sundaylife

| 12.4°C Belfast

Twice as many catholic children than protestants incarcerated at Northern Ireland's Woodlands Juvenile Justice Centre

Close

Woodlands Juvenile Justice Centre

Woodlands Juvenile Justice Centre

PA

Justice Minister Naomi Long

Justice Minister Naomi Long

PA

Woodlands Juvenile Justice Centre

Twice as many children from Catholic than Protestant backgrounds have been held at the only youth prison here.

Responding to a question from Sinn Fein MLA Pat Sheehan, Justice Minister Naomi Long confirmed that over the past five years 63% of kids at Woodlands Juvenile Justice Centre in Bangor, Co Down, are from a Catholic background.

She said: "The Youth Justice Agency is working with children, families and communities to address vulnerability and risk-taking behaviour through targeted support and early intervention, to prevent children being drawn into the criminal justice system.

"This approach has led to a considerable reduction in the number of children entering custody in Woodlands Juvenile Justice Centre - over the past five years, the average daily population has fallen from 34 to only 18 children.

"There is, however, a recognition that there is a disparity in the religious breakdown of those entering Woodlands with, on average, 63% of the children coming from a Roman Catholic background over the past five years."

The Justice Minister said that over-population of Catholic children at Woodlands is not directly within the control of the Youth Justice Agency.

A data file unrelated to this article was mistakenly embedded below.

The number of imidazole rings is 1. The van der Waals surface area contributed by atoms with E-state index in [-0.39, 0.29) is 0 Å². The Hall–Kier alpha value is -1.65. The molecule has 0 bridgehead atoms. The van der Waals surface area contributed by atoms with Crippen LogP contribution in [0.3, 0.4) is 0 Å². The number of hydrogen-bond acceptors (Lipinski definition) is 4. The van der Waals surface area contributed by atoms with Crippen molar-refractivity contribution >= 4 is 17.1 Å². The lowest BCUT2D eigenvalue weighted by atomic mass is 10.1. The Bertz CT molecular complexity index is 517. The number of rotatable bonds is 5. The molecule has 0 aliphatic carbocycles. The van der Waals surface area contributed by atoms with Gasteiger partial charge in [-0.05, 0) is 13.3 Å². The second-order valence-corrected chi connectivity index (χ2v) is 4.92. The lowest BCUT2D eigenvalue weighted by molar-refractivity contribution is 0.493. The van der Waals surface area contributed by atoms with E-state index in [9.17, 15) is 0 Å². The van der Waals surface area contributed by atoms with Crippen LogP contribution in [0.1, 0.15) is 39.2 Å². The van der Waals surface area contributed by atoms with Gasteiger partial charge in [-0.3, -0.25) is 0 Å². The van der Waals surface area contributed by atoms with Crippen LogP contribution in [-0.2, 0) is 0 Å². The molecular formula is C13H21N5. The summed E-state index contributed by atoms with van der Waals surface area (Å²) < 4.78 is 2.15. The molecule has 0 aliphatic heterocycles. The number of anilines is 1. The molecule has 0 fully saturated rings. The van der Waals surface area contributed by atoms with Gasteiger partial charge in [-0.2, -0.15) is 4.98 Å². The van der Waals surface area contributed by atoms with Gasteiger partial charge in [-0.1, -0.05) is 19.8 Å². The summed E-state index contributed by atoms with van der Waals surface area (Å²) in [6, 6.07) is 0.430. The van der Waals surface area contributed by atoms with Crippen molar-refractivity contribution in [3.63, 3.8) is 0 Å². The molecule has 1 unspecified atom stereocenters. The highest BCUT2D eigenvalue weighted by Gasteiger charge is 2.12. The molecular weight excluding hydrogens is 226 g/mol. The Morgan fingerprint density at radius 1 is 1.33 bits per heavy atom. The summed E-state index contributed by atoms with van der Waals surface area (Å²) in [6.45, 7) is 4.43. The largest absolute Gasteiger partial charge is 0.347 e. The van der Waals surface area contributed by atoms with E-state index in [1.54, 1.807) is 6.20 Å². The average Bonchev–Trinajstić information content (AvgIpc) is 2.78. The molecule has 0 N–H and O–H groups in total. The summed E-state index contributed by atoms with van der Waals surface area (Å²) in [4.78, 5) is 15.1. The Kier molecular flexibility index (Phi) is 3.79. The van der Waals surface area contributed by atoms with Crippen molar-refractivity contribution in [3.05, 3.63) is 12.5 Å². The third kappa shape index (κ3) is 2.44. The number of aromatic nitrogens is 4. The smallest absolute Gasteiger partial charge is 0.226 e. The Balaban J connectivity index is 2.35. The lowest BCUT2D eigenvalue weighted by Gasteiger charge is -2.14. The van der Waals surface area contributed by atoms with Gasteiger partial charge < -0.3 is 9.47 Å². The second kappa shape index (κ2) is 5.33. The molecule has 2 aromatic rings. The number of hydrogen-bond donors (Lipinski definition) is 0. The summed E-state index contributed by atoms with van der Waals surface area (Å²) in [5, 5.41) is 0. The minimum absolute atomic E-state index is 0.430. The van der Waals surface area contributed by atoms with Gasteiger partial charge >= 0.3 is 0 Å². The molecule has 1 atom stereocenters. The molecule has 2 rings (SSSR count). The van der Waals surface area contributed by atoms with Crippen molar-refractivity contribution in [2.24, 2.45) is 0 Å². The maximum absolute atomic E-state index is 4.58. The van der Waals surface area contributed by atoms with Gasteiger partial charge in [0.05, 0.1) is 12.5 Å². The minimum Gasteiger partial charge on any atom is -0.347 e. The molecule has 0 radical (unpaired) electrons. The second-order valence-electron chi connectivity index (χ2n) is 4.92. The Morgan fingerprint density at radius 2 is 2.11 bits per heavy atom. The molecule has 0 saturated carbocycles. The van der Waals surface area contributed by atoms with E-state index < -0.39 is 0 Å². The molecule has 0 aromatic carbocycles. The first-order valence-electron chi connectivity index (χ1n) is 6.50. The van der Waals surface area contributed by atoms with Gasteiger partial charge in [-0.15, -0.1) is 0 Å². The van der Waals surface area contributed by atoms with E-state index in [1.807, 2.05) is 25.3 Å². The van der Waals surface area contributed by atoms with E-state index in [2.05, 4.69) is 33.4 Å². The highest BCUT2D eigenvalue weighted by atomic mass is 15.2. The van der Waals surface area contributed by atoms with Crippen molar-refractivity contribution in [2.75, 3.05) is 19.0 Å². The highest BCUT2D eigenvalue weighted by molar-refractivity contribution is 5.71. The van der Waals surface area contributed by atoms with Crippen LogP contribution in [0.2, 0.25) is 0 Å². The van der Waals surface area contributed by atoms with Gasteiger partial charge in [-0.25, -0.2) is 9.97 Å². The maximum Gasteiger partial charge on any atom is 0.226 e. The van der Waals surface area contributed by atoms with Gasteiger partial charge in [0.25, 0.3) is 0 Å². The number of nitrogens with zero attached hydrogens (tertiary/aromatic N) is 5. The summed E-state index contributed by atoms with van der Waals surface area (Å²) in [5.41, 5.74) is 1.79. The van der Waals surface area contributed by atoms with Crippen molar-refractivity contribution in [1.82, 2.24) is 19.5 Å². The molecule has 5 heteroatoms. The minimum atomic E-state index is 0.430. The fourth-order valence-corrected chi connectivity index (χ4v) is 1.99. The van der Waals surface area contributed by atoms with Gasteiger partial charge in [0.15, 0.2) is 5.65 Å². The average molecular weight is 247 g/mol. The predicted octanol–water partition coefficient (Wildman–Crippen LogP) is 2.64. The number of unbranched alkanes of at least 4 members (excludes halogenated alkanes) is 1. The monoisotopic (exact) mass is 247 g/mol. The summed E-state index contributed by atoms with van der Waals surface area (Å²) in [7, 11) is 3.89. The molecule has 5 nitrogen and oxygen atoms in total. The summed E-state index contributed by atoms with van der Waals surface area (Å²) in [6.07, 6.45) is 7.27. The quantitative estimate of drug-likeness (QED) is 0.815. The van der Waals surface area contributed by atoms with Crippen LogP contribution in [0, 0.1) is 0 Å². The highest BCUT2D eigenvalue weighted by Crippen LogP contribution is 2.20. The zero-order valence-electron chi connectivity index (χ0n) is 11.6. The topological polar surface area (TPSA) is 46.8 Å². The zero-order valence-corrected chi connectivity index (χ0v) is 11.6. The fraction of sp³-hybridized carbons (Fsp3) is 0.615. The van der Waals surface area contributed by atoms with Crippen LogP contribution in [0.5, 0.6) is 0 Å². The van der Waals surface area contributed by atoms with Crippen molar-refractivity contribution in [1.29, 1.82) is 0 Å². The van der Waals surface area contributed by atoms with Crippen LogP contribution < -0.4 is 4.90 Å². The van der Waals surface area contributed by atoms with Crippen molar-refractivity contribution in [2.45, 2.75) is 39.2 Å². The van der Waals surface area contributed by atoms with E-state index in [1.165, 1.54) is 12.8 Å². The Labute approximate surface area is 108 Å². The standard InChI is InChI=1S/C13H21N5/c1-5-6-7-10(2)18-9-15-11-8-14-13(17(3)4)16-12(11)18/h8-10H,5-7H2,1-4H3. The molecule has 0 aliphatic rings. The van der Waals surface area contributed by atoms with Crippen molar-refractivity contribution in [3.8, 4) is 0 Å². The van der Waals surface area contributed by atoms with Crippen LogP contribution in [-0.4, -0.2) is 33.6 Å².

Close

Justice Minister Naomi Long

Justice Minister Naomi Long

PA

Justice Minister Naomi Long

Mrs Long added: "Woodlands is the recipient of children sent by police and courts, they must accept and work with every child referred, and have no right to exclude, nor options to assess suitability, before accepting a child from court. As corporate parents, Woodlands staff deliver all necessary supports and services to children in their care, including providing for their spiritual and religious needs."

Woodlands, based at Rathgael Road on the outskirts of Bangor, comprises six units each with eight en suite bathrooms. It has a capacity for 48 boys and girls between the ages of 10 and 17, who are given private bedrooms and are allocated a dedicated key worker. A normal day is spent taking part in educational classes and life-skills programmes.

cbarnes@sundaylife.co.uk

Please log in or register with belfasttelegraph.co.uk for free access to this article.

Already have an account?

Belfast Telegraph